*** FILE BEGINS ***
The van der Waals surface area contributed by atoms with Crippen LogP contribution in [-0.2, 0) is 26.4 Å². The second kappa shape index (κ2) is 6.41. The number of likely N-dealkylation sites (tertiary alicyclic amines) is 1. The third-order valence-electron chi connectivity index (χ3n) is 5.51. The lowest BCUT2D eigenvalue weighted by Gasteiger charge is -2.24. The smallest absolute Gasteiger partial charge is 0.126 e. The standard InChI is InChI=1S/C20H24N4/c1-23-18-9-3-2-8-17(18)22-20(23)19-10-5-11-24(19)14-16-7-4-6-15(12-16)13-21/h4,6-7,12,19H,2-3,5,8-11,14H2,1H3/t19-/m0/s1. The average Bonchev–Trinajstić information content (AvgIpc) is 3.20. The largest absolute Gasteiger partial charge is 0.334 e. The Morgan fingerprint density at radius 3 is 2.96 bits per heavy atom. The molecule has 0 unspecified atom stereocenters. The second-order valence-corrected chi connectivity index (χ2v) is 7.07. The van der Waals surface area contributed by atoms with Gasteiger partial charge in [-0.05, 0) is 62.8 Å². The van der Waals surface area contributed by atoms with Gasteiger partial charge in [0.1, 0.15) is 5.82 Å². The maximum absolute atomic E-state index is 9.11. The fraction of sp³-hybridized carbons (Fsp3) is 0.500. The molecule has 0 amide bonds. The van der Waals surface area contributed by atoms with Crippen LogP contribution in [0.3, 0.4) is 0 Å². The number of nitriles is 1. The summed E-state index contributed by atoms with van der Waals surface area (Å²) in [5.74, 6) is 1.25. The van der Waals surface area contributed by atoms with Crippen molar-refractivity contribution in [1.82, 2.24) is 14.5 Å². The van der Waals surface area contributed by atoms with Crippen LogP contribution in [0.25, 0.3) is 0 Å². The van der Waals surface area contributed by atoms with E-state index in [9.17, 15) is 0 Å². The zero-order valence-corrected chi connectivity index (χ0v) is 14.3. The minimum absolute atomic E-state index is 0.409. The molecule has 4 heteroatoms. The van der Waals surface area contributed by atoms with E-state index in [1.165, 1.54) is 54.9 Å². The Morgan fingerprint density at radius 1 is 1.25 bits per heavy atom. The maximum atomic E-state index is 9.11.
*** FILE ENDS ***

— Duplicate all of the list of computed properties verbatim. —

The van der Waals surface area contributed by atoms with Crippen LogP contribution in [-0.2, 0) is 26.4 Å². The second kappa shape index (κ2) is 6.41. The number of likely N-dealkylation sites (tertiary alicyclic amines) is 1. The third-order valence-electron chi connectivity index (χ3n) is 5.51. The lowest BCUT2D eigenvalue weighted by Gasteiger charge is -2.24. The smallest absolute Gasteiger partial charge is 0.126 e. The standard InChI is InChI=1S/C20H24N4/c1-23-18-9-3-2-8-17(18)22-20(23)19-10-5-11-24(19)14-16-7-4-6-15(12-16)13-21/h4,6-7,12,19H,2-3,5,8-11,14H2,1H3/t19-/m0/s1. The average Bonchev–Trinajstić information content (AvgIpc) is 3.20. The largest absolute Gasteiger partial charge is 0.334 e. The Morgan fingerprint density at radius 3 is 2.96 bits per heavy atom. The molecule has 0 unspecified atom stereocenters. The second-order valence-corrected chi connectivity index (χ2v) is 7.07. The van der Waals surface area contributed by atoms with Gasteiger partial charge in [-0.05, 0) is 62.8 Å². The van der Waals surface area contributed by atoms with Gasteiger partial charge in [0.1, 0.15) is 5.82 Å². The maximum absolute atomic E-state index is 9.11. The fraction of sp³-hybridized carbons (Fsp3) is 0.500. The molecule has 0 amide bonds. The van der Waals surface area contributed by atoms with Crippen LogP contribution in [0.3, 0.4) is 0 Å². The number of nitriles is 1. The summed E-state index contributed by atoms with van der Waals surface area (Å²) in [5.74, 6) is 1.25. The van der Waals surface area contributed by atoms with Crippen molar-refractivity contribution in [1.82, 2.24) is 14.5 Å². The van der Waals surface area contributed by atoms with Crippen LogP contribution in [0.25, 0.3) is 0 Å². The van der Waals surface area contributed by atoms with E-state index in [9.17, 15) is 0 Å². The zero-order valence-corrected chi connectivity index (χ0v) is 14.3. The minimum absolute atomic E-state index is 0.409. The molecule has 4 heteroatoms. The van der Waals surface area contributed by atoms with E-state index in [1.165, 1.54) is 54.9 Å². The Morgan fingerprint density at radius 1 is 1.25 bits per heavy atom. The maximum atomic E-state index is 9.11.